o        The existing HS magnet programs were created a long time ago when the student population

of Montgomery County was approximately half of what it is today, and their number of

spaces has not grown at all since then

o        The bulk of new development and growth in the county is taking place within the upcounty area

o        Current busing of upcounty students to won county programs incurs significant costs:

Financial (the cost of transportation) and human (wasted student-hours each day and disruption to family schedules

o        Deserving upcounty students who currently miss the opportunity for more enriched education as either themselves or their parents are unwillingly/unable to make the sacrifices implicit in attending at locations far removed from their homes

o        The recent Report from the Deputy Superintendent Advisory Committee on GT Education indicates as one of its recommendations that : “MCPS must meet the need for additional seats

in centers and secondary magnet programs. Of critical concern is the establishment of an upcounty high school program to align with the Roberto Clement model.”

o        The cost of this program (expected to be less than $500,000 p.a. when fully operational; less during its initial years of  operation) represents approximately 3/100 of 1% (three hundredths of one percent) of the overall MCPS yearly budget of $1.7 billion; and


That MCPS should establish upcounty high school programs for the highly gifted, along the lines of the successful middle school programs at Roberto Clemente Middle School.


[1] /The word “upcounty”, as normally used by MCPS, refers to the northern area of Montgomery County as defined by the area covered by the two northern groups of clusters, i.e., the northwestern quad-cluster of: Northwest, Poolesville, Quince Orchard and Seneca Valley HS; and the northeastern penta-cluster of: Clarksburg, Damascus, Gaithersburg, Magruder , and Watkins Mill HS.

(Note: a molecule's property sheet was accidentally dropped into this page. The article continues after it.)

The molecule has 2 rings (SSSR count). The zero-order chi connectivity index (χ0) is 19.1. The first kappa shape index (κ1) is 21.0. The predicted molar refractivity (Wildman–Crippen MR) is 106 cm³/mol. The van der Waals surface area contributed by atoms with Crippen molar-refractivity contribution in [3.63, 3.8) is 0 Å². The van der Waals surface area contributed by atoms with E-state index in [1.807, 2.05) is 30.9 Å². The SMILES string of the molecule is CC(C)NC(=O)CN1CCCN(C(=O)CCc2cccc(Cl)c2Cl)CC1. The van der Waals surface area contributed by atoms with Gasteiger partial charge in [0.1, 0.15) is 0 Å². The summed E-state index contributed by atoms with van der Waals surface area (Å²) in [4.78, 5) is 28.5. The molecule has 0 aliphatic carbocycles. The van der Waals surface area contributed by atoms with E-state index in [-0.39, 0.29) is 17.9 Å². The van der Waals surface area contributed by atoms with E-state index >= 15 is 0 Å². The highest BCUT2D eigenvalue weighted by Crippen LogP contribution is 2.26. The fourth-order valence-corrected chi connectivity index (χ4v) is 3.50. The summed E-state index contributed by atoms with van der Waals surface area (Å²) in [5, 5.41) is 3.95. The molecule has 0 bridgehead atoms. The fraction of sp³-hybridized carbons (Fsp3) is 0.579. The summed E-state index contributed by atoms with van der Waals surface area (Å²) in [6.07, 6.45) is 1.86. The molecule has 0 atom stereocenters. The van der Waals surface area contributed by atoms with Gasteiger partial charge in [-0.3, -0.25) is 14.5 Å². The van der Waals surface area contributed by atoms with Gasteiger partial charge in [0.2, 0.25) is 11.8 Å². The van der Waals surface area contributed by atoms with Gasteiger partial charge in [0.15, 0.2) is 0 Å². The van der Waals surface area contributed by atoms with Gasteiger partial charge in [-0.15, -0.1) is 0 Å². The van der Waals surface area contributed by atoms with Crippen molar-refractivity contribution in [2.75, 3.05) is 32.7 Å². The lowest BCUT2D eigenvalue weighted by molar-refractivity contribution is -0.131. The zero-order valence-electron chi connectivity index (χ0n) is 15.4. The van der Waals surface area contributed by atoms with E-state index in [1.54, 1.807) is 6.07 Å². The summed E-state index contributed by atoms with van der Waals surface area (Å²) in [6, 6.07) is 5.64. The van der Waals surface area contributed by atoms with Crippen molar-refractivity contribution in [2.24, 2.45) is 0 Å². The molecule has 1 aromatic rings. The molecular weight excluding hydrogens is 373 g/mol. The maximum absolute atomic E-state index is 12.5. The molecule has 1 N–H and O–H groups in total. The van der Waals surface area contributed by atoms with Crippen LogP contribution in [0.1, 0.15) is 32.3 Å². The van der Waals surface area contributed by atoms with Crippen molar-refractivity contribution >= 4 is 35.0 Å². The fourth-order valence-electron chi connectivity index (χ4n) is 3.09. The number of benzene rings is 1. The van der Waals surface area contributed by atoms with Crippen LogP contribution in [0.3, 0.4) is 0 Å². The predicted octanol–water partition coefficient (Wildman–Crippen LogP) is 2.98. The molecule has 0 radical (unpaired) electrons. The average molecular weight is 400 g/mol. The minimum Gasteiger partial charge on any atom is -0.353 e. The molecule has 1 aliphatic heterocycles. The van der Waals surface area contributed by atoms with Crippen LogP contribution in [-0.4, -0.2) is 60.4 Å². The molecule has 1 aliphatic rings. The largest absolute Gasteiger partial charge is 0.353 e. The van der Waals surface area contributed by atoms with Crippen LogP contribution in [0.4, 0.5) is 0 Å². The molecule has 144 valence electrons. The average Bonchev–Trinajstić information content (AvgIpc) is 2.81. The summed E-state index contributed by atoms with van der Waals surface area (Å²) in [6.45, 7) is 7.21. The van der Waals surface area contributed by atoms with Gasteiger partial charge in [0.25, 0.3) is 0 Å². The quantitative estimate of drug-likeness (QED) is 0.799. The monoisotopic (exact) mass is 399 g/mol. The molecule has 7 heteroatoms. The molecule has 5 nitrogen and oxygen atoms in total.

[2]/the expression “along the lines of the successful programs at Roberto Clemente Middle School” is intended to convey the many design aspects that have made such programs so successful. Among them: the proposed HS programs should: a)offer open enrollment; b)include both, math-science-computer science and humanities programs (i.e., no IB program, their curricula will be based on Blair’s math-science-computer science magnet and on its CAPS humanities program); c)attract underserved minority students, just as the middle school programs at Roberto Clemente are doing currently; etc


A date change has been made to allow for flexibility. An alternative proposal had been made today as an amendment. It can’t be an amendment, but it can be an alternative resolution, so the author can make it a resolution tonight.


In introducing the resolution, Diane McHale, chair of the Gifted Child Committee, said that the upcounty magnet school would be modeled after Blair High School. It is needed because the students are graduating from the Roberto Clemente Middle School next year. This proposal came as a result of an upcounty work group whose parents worked with Dr. Weast and the Board of Education. In addition, Diane served on the Deputy Superintendent’s Advocacy Committee for Gifted Education who also recommended an upcounty program.  The MCCPTA executive board has endorsed it. The committee is took out “by the fall of 2006” in the resolves statement. Lauren Ingraham talked about the resolution, too. Upcounty parents have concerns about the early and long commute to Eastern Middle School. The advantage of the resolution is countywide because it would open up more seats. Jim Keenan, Quince Orchard cluster coordinator and CIP co-chair, asked why this resolution was necessary if a program at Poolesville was already identified and published in the CIP. He’d like Eric Lang (MCPS) to open his work group on planning and curriculum to more parents and involve Quince Orchard’s quad cluster. Diane responded that the process started before the CIP. Knowing that MCCPTA supports it may make a difference, and there’s still work to be done. The study is a done deal. Further discussion included: Blair and Richard Montgomery comments about equivalency; replication of existing down county programs; parallel program planning at Clemente, Eastern and Takoma Park and  Blair and upcounty; separate IB programs other than Richard Montgomery; open enrollment vs. set aside seats; Clemente seats in the cluster are set aside unlike at Eastern; keeping students from Clemente through the high school level; wherever the program is located they will open seats (e.g. Poolesville students don’t count against the seat limit) and recruitment of minority students.